Professor Miller specializes in African-American and American literature and cultural studies. Her research interests include twentieth- and -twenty-first-century African-American literature, film, and contemporary art; contemporary literature and cultural studies of the black diaspora; performance studies; and intersectional studies of race, gender, and sexuality.
Her book, Slaves to Fashion: Black Dandyism and the Styling of Black Diasporic Identity, was published by Duke University Press in 2009. It received the 2010 William Sanders Scarborough Prize for the best book in African American literature and culture from the Modern Language Association; it was shortlisted for the 2010 Modernist Studies Association book prize. Professor Miller is the recipient of grants from the Andrew W. Mellon Foundation (2012, 2001), the Schomburg Center for Research in Black Culture (2004), and Woodrow Wilson National Fellowship Foundation (2004). She served as a Term Fellow at Institute for Research in African American Studies, Columbia University (2011-13). She was the recipent of the Gladys Brooks Junior Faculty Excellence in Teaching Award, Barnard College (2008).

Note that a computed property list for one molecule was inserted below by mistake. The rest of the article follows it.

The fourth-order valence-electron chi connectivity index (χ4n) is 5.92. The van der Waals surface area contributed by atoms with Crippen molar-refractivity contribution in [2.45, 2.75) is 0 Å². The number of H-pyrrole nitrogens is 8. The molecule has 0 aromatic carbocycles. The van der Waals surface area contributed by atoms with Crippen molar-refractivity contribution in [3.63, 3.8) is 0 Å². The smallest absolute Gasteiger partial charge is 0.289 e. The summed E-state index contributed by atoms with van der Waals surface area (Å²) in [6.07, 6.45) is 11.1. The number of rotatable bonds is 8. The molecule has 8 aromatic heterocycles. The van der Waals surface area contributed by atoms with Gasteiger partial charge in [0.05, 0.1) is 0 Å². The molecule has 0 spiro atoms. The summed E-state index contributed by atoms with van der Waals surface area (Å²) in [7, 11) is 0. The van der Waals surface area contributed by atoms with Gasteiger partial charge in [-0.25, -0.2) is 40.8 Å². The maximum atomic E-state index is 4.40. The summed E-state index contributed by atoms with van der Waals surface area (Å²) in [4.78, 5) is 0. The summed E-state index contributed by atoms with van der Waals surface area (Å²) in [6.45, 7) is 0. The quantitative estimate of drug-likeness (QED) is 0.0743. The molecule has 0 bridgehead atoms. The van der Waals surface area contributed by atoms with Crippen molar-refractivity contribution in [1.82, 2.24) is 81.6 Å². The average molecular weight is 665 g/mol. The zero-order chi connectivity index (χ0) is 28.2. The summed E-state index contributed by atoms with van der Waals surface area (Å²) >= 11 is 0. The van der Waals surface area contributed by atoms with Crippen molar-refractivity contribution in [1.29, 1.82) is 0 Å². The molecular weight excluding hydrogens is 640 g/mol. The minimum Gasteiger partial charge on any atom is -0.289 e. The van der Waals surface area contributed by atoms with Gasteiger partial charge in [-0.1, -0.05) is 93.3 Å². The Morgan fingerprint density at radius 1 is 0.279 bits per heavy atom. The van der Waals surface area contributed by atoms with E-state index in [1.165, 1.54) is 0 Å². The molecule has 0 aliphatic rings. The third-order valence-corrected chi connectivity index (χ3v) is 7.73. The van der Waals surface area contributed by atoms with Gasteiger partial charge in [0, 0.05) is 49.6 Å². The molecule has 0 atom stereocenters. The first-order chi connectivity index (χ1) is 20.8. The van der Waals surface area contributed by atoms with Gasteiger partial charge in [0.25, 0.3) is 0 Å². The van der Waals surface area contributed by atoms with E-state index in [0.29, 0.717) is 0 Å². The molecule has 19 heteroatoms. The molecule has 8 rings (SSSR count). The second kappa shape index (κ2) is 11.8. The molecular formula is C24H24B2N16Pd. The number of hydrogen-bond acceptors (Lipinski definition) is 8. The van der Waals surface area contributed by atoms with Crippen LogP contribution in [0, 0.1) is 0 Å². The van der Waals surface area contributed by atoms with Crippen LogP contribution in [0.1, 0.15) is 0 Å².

Her current work inlcudes Affirmative Actions: Ways to Define Black Culture in the 21st Century, which examines very contemporary black literature and culture from five vantage points (the novel, contemporary art, documentary film, museums/archives, and politics) in order to assess the consequences of thinking of black identity as “post-black” or “post-racial;" and Fyra nyanser av brunt (four shades of brown): Blackness, Browness, Diaspora and Belonging, a multi-genre investigation of multiculturalism, integration, and Afro-Swedishness and its relation to theories of diaspora and diasporic belonging. *Supported by a Andrew W. Mellon New Directions Grant, 2012-2015.*